In order for Six Sigma practitioners to shift from the time-worn emphasis on operational efficiencies to the more strategic emphasis on operational effectiveness, they’ll need to shift their focus from the Voice of the Business (VOB) to the Voice of the Market (VOM). And they’ll need to shift from the metrics of Customer Satisfaction, which have little to do with business growth, to the metrics of Customer Value, proven to be the best predictors of market share. That means more proactively and systematically going after customer perspectives on value delivery, and it means integrating those perspectives into a modified DMAIC framework.

A Modified Six Sigma DMAIC Framework

Most readers of this column are already familiar with the traditional Six Sigma DMAIC framework. Loosely stated, DMAIC stands for:

  • Define: the project
  • Measure: the current situation
  • Analyze: to identify the causes of defects and variation
  • Improve: by implementing solutions
  • Control: to maintain the gains.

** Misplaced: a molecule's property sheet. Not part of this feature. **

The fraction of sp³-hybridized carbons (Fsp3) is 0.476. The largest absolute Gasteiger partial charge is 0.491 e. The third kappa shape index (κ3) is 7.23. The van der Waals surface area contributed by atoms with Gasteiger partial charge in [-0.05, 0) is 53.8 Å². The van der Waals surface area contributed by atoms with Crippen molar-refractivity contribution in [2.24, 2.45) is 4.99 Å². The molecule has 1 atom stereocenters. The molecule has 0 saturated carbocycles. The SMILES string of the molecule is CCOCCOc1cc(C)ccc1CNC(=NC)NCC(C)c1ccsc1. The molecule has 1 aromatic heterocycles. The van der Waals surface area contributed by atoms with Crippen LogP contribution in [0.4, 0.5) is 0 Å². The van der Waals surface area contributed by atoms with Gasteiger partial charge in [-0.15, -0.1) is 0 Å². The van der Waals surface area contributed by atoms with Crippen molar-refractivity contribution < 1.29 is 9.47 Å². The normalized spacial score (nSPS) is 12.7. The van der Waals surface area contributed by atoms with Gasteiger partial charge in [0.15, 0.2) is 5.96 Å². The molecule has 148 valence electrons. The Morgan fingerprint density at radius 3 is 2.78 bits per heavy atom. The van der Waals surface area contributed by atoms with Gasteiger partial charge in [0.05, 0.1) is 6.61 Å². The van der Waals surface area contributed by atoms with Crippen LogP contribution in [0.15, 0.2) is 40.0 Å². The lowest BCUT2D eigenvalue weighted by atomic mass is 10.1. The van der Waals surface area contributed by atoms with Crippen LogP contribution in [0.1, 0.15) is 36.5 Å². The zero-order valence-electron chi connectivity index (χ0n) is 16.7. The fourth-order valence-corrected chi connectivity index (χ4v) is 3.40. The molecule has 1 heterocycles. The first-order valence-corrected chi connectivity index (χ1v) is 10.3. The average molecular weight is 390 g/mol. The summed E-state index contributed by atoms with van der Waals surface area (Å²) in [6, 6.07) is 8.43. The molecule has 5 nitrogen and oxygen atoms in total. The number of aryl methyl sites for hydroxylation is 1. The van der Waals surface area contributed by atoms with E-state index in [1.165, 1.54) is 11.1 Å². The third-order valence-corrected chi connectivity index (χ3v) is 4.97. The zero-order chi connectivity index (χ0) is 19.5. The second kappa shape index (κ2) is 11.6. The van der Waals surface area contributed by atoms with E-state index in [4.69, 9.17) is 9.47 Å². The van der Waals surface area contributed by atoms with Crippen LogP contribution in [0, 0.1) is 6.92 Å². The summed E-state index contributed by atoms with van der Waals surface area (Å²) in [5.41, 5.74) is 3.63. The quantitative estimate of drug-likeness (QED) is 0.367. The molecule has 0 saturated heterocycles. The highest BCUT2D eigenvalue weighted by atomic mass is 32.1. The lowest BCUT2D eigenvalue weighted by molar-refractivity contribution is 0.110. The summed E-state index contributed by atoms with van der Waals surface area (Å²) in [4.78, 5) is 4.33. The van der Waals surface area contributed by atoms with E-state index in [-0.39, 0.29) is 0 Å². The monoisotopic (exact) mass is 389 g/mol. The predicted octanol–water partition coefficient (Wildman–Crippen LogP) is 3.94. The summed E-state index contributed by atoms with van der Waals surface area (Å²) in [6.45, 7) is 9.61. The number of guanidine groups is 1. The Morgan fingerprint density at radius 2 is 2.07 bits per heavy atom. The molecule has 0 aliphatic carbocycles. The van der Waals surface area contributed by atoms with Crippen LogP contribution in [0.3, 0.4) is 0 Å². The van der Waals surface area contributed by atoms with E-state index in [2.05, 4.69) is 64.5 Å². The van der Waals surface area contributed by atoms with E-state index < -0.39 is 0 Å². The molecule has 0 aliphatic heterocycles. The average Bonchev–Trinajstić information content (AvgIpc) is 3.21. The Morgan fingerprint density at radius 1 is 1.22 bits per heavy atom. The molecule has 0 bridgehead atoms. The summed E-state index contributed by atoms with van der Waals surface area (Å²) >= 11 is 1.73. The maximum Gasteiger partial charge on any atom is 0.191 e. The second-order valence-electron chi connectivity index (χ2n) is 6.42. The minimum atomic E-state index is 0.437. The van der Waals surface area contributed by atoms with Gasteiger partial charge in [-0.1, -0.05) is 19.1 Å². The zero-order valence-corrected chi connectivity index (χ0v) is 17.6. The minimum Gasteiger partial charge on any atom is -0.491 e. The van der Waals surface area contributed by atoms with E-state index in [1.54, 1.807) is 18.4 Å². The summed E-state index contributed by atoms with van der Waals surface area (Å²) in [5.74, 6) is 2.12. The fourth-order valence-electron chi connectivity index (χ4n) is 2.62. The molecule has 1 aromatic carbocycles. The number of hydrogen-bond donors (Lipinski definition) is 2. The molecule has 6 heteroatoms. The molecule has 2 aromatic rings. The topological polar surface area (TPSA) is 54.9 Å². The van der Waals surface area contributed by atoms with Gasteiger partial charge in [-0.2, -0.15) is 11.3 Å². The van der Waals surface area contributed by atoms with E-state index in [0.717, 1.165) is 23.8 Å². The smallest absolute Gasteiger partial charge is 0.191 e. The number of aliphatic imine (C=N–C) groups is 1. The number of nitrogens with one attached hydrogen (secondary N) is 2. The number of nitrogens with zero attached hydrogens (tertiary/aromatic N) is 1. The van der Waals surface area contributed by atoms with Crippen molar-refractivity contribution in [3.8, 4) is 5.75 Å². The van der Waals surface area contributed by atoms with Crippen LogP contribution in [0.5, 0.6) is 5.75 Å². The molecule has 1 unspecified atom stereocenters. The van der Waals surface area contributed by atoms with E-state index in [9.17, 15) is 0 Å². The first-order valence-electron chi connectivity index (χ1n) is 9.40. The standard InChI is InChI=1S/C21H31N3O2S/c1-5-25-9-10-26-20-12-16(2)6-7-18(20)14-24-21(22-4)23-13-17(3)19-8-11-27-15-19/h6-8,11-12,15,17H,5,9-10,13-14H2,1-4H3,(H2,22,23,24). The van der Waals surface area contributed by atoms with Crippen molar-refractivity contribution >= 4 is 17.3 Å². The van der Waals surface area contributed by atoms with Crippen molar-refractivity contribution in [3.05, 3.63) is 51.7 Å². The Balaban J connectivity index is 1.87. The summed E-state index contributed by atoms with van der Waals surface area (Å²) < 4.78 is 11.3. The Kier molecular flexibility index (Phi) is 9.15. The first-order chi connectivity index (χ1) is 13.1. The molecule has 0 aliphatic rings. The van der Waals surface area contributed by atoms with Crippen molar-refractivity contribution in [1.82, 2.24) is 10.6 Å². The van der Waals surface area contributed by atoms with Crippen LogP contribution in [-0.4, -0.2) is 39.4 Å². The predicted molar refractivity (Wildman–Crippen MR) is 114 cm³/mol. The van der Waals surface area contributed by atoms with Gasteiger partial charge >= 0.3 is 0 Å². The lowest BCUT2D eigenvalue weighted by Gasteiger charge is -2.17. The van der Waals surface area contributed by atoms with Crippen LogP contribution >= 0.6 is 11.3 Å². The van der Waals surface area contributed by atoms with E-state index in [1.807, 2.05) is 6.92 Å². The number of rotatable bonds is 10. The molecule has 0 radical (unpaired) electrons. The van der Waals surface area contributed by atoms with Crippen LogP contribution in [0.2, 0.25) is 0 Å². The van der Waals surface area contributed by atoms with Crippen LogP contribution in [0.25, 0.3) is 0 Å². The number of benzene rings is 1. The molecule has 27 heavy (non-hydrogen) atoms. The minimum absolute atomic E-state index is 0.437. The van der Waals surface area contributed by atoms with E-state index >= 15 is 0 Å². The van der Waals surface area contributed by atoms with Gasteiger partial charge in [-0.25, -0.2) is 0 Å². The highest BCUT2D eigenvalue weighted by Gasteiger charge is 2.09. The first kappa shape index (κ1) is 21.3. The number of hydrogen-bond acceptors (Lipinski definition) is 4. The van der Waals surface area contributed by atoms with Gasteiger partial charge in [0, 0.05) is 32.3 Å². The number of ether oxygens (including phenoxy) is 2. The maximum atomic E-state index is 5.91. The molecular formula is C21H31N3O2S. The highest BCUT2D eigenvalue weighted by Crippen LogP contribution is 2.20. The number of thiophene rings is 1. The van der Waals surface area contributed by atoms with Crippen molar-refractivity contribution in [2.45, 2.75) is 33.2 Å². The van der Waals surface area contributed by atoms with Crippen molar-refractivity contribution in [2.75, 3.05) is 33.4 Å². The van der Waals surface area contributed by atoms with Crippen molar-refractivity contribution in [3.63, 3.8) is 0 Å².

The frustrations expressed by attendees at the recent IQPC Process Excellence Week emanate from the fact that the Define phase is typically driven from an internal, VOB, perspective. Six Sigma projects are typically focused on problems associated with cost overruns or perceived waste in the delivery of a product or service. Nothing wrong with that, but it relegates the Six Sigma practitioner to an emphasis on process efficiencies, while corporate executives have their eye on revenue and market share growth. If those Six Sigma folks at the Chicago conference want to achieve greater support from the executive office, they’ll need to bring a new focus and new tools to the DMAIC framework. Here are some suggestions: